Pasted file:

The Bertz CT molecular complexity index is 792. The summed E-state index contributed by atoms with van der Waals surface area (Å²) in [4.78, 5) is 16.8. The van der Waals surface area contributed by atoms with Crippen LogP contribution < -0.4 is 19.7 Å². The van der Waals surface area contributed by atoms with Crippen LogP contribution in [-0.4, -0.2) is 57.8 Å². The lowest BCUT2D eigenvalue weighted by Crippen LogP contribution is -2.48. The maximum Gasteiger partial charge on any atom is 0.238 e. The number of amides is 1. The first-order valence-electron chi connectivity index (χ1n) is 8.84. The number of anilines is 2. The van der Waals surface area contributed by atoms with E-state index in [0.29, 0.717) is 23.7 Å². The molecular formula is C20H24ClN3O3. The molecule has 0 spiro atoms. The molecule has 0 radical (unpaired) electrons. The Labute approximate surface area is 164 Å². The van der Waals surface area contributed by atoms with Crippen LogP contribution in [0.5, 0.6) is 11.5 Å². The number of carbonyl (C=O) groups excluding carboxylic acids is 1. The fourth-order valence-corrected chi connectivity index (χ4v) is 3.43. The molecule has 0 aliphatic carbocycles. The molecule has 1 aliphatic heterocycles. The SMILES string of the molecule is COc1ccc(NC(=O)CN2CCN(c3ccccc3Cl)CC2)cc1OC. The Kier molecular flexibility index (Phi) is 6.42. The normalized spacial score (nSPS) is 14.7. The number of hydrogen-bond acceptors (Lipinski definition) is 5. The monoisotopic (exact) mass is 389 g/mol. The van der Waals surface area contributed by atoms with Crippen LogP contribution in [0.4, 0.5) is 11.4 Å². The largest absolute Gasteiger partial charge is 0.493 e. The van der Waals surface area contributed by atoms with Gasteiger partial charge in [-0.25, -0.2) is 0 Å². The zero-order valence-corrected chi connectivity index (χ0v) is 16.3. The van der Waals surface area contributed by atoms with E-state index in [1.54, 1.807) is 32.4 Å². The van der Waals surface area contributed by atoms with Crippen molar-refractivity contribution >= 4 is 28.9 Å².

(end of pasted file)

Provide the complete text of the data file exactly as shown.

The Bertz CT molecular complexity index is 792. The summed E-state index contributed by atoms with van der Waals surface area (Å²) in [4.78, 5) is 16.8. The van der Waals surface area contributed by atoms with Crippen LogP contribution < -0.4 is 19.7 Å². The van der Waals surface area contributed by atoms with Crippen LogP contribution in [-0.4, -0.2) is 57.8 Å². The lowest BCUT2D eigenvalue weighted by Crippen LogP contribution is -2.48. The maximum Gasteiger partial charge on any atom is 0.238 e. The number of amides is 1. The first-order valence-electron chi connectivity index (χ1n) is 8.84. The number of anilines is 2. The van der Waals surface area contributed by atoms with E-state index in [0.29, 0.717) is 23.7 Å². The molecular formula is C20H24ClN3O3. The molecule has 0 spiro atoms. The molecule has 0 radical (unpaired) electrons. The Labute approximate surface area is 164 Å². The van der Waals surface area contributed by atoms with Crippen LogP contribution in [0.5, 0.6) is 11.5 Å². The number of carbonyl (C=O) groups excluding carboxylic acids is 1. The fourth-order valence-corrected chi connectivity index (χ4v) is 3.43. The molecule has 0 aliphatic carbocycles. The molecule has 1 aliphatic heterocycles. The SMILES string of the molecule is COc1ccc(NC(=O)CN2CCN(c3ccccc3Cl)CC2)cc1OC. The Kier molecular flexibility index (Phi) is 6.42. The normalized spacial score (nSPS) is 14.7. The number of hydrogen-bond acceptors (Lipinski definition) is 5. The monoisotopic (exact) mass is 389 g/mol. The van der Waals surface area contributed by atoms with Crippen LogP contribution in [0.4, 0.5) is 11.4 Å². The largest absolute Gasteiger partial charge is 0.493 e. The van der Waals surface area contributed by atoms with Gasteiger partial charge in [-0.25, -0.2) is 0 Å². The zero-order valence-corrected chi connectivity index (χ0v) is 16.3. The van der Waals surface area contributed by atoms with E-state index in [1.54, 1.807) is 32.4 Å². The van der Waals surface area contributed by atoms with Crippen molar-refractivity contribution >= 4 is 28.9 Å².